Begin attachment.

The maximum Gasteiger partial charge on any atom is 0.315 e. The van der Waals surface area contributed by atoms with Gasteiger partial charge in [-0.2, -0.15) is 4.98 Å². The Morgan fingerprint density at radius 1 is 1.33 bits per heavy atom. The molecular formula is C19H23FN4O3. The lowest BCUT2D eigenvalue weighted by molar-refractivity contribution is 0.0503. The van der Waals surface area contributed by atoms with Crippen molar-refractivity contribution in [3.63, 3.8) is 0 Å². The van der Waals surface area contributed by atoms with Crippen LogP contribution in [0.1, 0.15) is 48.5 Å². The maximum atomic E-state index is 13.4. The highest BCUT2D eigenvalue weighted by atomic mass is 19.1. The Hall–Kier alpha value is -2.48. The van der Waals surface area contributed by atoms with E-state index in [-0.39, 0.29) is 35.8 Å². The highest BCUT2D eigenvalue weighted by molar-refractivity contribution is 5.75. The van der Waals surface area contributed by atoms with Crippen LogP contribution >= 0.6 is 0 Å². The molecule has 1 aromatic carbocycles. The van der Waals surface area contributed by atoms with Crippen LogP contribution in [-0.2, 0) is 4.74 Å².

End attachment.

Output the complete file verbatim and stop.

The maximum Gasteiger partial charge on any atom is 0.315 e. The van der Waals surface area contributed by atoms with Gasteiger partial charge in [-0.2, -0.15) is 4.98 Å². The Morgan fingerprint density at radius 1 is 1.33 bits per heavy atom. The molecular formula is C19H23FN4O3. The lowest BCUT2D eigenvalue weighted by molar-refractivity contribution is 0.0503. The van der Waals surface area contributed by atoms with Crippen molar-refractivity contribution in [3.63, 3.8) is 0 Å². The van der Waals surface area contributed by atoms with Crippen LogP contribution in [0.1, 0.15) is 48.5 Å². The maximum atomic E-state index is 13.4. The highest BCUT2D eigenvalue weighted by atomic mass is 19.1. The Hall–Kier alpha value is -2.48. The van der Waals surface area contributed by atoms with E-state index in [-0.39, 0.29) is 35.8 Å². The highest BCUT2D eigenvalue weighted by molar-refractivity contribution is 5.75. The van der Waals surface area contributed by atoms with Crippen LogP contribution >= 0.6 is 0 Å². The molecule has 1 aromatic carbocycles. The van der Waals surface area contributed by atoms with Crippen LogP contribution in [-0.2, 0) is 4.74 Å².